Holoprosencephaly (HPE) is a common birth defect of the forebrain and midface with both environmental and genetic causes. Among the environmental factors is maternal alcohol consumption during early pregnancy. In addition, mutations in the Sonic hedgehog (Shh) signaling pathway have been identified in human HPE. The HPE phenotype of mutation carriers is highly variable, with the spectrum of effects ranging in a continuum from severe defects in the forebrain and midface to no clinical manifestation. The reason for this variability is un- known, but factors that may also be required include additional genetic influences or environmental exposures during fetal development. Gene-environment interactions are likely to be involved in a complex malady like HPE;however, there are few models for this. Cdo and Boc are cell surface proteins that bind Shh and regulate pathway signaling strength in specific regions of the developing embryo. Cdo mutant mice display HPE with strain-specific severity: mutants on the 129/Sv background show very mild HPE with low frequency, while mutants on the C57BL/6 background show more severe forms at high frequency. Boc mutant mice are without overt effect, but 129/Sv Cdo;Boc double-mutants display severe craniofacial HPE features. We report that 129/Sv mice are resistant to ethanol-induced HPE;however, 80% of 129/Sv Cdo mutant embryos exposed in utero to ethanol display strong craniofacial HPE and bear a striking resemblance to Cdo;Boc double mutants. Furthermore, there is a strong reduction of Shh expression in the forebrain of ethanol-treated Cdo mutant embryos. Loss of Cdo and fetal ethanol exposure therefore synergize to produce HPE;this fact, plus that ethanol-treated Cdo mutant embryos are so similar to Cdo;Boc double-mutants, argues that loss of Cdo and ethanol exposure have a synergistic effect on Shh signaling. Limb and digit defects are also associated with human fetal alcohol exposure, and in utero ethanol exposure of C57BL/6 embryos results in malformations of the posterior aspects of limbs and digits. Shh is required for all posterior patterning of limbs and digits. Loss of Boc, but not Cdo, results in severe digit defects on a genetically-sensitized background. It is hypothesized that, similar to 129/Sv Cdo mutant mice and HPE, 129/Sv Boc mutant mice will be sensitized to ethanol-induced limb/digit anomalies. There is relatively little information available on how ethanol disrupts the known regulators of limb/digit patterning, and developmental genetic analyses of ethanol-treated C57BL/6 and 129/Sv mice will shed light on this process.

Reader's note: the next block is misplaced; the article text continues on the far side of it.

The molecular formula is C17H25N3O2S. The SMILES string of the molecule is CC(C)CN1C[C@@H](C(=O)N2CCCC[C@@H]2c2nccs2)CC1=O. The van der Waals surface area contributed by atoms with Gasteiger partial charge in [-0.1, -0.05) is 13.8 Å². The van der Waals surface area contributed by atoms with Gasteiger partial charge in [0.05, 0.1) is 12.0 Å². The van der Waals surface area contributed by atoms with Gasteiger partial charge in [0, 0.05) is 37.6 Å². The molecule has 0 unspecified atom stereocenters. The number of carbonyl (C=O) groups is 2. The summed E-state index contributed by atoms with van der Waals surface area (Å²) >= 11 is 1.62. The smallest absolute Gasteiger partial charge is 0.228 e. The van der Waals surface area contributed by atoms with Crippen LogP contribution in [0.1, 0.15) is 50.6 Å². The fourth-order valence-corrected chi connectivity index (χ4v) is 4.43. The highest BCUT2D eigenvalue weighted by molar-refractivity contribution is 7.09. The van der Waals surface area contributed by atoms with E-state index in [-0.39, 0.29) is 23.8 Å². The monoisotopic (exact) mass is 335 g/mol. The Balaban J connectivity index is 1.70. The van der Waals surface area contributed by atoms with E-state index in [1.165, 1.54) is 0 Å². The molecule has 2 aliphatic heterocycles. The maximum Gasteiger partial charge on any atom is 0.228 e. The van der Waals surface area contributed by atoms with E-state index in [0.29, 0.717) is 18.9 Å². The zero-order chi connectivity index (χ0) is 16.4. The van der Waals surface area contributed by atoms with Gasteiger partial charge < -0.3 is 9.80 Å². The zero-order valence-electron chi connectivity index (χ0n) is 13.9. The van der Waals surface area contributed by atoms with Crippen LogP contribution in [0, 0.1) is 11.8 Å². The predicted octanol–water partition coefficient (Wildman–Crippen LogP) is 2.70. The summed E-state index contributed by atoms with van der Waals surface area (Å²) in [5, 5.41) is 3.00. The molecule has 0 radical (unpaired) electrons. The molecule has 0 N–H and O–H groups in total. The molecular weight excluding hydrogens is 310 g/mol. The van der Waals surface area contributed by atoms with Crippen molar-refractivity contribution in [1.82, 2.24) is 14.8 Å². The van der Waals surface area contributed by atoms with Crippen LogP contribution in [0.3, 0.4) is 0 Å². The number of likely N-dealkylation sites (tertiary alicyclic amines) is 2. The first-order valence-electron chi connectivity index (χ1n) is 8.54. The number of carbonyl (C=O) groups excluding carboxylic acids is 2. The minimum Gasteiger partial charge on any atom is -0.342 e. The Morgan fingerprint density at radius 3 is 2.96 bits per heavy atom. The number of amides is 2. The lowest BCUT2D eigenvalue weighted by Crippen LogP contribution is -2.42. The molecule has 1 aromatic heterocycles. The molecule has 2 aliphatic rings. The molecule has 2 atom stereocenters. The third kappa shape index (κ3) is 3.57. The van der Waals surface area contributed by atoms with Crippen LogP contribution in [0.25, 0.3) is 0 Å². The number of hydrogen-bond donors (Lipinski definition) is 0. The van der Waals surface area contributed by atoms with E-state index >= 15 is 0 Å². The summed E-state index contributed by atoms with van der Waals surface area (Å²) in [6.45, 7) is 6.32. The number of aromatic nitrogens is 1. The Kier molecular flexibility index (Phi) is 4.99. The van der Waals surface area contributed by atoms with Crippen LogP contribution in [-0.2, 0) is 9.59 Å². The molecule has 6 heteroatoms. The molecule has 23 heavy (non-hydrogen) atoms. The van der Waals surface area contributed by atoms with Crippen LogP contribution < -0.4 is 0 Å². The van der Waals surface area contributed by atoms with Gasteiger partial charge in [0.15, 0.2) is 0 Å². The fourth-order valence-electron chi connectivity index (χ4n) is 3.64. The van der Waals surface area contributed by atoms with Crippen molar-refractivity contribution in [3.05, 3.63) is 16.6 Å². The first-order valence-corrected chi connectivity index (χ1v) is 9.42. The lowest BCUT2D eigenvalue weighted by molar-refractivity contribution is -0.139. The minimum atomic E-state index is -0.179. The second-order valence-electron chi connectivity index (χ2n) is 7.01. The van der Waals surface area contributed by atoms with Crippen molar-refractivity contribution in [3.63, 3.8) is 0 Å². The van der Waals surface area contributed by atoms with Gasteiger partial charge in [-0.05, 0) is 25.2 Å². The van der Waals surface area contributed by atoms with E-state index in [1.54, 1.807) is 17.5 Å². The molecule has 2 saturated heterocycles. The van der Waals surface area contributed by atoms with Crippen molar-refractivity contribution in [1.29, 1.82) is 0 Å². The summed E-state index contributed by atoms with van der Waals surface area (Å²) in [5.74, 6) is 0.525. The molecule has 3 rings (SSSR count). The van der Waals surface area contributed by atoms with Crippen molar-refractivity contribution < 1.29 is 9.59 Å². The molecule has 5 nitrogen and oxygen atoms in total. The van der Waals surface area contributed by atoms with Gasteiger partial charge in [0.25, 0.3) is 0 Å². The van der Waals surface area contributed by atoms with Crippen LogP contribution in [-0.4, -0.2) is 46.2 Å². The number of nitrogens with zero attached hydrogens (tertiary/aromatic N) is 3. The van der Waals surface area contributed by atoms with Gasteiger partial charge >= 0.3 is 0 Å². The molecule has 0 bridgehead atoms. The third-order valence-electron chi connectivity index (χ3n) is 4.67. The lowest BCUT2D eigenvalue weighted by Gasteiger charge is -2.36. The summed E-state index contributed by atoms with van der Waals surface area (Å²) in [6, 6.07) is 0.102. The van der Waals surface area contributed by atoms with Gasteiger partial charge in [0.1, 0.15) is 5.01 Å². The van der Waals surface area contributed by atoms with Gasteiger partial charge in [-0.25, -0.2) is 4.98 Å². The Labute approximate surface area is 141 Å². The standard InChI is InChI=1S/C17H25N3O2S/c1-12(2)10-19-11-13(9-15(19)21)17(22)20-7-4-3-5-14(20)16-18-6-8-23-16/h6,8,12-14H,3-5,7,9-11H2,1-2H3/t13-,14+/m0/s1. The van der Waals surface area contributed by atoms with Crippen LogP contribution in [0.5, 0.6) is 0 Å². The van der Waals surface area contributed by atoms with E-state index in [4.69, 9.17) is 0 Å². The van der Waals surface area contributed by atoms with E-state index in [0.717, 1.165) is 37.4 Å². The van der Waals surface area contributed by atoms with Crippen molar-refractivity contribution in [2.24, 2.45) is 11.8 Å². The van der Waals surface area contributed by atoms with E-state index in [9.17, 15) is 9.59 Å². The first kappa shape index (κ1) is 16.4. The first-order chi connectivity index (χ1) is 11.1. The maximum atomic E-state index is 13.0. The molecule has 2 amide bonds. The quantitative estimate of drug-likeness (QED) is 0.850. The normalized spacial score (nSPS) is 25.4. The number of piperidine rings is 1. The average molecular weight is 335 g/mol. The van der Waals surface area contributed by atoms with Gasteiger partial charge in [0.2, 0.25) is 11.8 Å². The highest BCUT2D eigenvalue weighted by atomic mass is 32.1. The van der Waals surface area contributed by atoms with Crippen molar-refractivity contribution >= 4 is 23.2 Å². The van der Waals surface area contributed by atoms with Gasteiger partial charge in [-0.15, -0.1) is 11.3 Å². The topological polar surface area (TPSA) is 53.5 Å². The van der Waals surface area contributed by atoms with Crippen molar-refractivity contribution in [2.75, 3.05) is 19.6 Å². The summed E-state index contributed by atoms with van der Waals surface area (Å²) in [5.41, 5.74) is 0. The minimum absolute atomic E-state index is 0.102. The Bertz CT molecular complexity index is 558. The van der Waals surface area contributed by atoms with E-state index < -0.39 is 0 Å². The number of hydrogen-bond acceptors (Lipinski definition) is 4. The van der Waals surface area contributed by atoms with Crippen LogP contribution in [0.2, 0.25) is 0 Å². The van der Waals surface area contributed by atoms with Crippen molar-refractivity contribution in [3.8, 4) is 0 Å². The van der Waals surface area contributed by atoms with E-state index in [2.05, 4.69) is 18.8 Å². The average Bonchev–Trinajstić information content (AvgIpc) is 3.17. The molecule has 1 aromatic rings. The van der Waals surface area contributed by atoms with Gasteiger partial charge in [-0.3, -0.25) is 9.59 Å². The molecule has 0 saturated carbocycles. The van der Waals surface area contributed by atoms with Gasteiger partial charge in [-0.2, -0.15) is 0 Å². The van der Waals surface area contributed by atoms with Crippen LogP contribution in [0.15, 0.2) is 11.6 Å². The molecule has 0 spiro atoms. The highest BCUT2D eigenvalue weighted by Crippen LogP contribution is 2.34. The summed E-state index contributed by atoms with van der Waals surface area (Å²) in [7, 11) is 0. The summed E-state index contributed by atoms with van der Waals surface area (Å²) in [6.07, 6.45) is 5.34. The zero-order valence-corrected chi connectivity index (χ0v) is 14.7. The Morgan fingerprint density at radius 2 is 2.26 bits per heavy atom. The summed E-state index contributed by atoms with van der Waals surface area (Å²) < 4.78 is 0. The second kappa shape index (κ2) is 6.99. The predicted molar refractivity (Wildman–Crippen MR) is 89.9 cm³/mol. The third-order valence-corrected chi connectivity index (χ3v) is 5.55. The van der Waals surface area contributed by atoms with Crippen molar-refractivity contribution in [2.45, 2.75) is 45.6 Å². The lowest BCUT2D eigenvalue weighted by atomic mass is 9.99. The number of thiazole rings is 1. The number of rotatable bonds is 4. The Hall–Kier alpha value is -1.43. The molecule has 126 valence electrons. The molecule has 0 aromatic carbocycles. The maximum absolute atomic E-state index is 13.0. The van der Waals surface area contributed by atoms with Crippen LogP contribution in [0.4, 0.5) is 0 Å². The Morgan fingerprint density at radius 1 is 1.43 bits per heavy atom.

The aims of this proposal are: 1) to analyze ethanol-induced HPE in 129/Sv Cdo mutant mice;2) to identify mechanisms of ethanol-induced down-regulation of Shh expression in the forebrains of 129/Sv Cdo mutant mice;and 3) to analyze the role of the Shh pathway in ethanol-induced defects in limb/digit patterning. These studies involve analysis of a newly developed model of gene-environment interaction between a defined developmental mutation and ethanol in a common birth defect. Such information may have important public health impact and could ultimately aid in the counseling of mutation carriers.
Maternal alcohol consumption during early pregnancy can result in birth defects, and this may be influenced by genetic variation in the human population. This application focuses on a mouse model in which a combination of in utero alcohol exposure and a specific mutation leads to a devastating and common birth defect of the forebrain and midface, called holoprosencephaly. Studies on this model, and its extension to additional ethanol-associated birth defects, are proposed, with the goal of shedding light on how genetic susceptibility may influence the outcome of fetal alcohol exposure.